Encouraging older adults to stay in the workplace is the new smart talk about retirement. The venerable Wall Street Journal’s economics’ blog advised “Keeping older people in the workforce for longer could help fight the U.S.’s high rates of old-age poverty and reduce inequality.”
As the gap between the rich and the poor widens in America, more than 20 per cent of Americans over 65 have an income that puts them below the poverty line, defined as half of median disposable household income, according to a report from the Organization of Economic Cooperation and Development.
The report also predicts that the next generations of retirees can expect higher levels of impoverishment as inequity rises, again according to this OECD report. “The Paris-based think tank, which provides advice on the best policies to follow to its 35 member governments, called on the U.S. to support longer careers for all socioeconomic groups as a way of reducing old-age poverty without putting additional strain on pension systems as the population ages rapidly.”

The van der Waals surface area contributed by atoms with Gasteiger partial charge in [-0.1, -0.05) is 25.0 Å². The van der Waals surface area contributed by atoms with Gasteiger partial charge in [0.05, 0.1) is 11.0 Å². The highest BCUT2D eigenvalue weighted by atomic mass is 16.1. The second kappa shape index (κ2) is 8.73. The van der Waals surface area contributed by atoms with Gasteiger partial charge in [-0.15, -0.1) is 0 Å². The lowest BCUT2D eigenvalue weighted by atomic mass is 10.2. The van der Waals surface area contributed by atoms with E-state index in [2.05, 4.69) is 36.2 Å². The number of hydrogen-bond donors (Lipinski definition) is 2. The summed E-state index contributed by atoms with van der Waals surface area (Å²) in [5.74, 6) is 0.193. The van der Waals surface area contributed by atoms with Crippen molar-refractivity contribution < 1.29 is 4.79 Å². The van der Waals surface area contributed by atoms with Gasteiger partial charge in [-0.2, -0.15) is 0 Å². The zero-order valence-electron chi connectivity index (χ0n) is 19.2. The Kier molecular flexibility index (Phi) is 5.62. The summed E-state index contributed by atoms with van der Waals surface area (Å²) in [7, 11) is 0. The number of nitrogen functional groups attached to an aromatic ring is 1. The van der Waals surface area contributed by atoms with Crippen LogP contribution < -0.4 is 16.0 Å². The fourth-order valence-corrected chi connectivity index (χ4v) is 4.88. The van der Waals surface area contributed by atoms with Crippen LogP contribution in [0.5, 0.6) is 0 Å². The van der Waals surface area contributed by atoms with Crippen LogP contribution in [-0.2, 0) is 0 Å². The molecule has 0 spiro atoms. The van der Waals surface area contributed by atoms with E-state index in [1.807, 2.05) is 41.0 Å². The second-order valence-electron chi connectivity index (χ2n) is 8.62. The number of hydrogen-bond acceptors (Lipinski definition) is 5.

If you parse this sentence, what you discover is that the OECD is suggesting that folks work past 65 so pension funds don’t run dry and seniors do not become a larger burden on social welfare systems, which are increasingly underfunded. With fewer employees and employers paying into government pensions, it becomes harder to sustain old age security benefits. The longer older adults live, the more extreme the problem becomes. All in all, it’s a vicious circle.
So far in Canada, the situation is not dire, but the rush away from defined benefit pension plans and the huge size of the ageing baby boomer population here, will not exempt us from a portion of the problems the U.S. is facing.
Yet, there is one great big hitch to all of this good economic advice and it’s called ageism. Not only are younger adults angry at the boomers, who not only found full-time employment, but to add insult to injury they are now being advised to hog their long-standing jobs. Many boomers want to keep working, just as the OECD advises, but that cuts out younger generations from snatching up jobs, eking out a decent living and starting to save for their own retirement.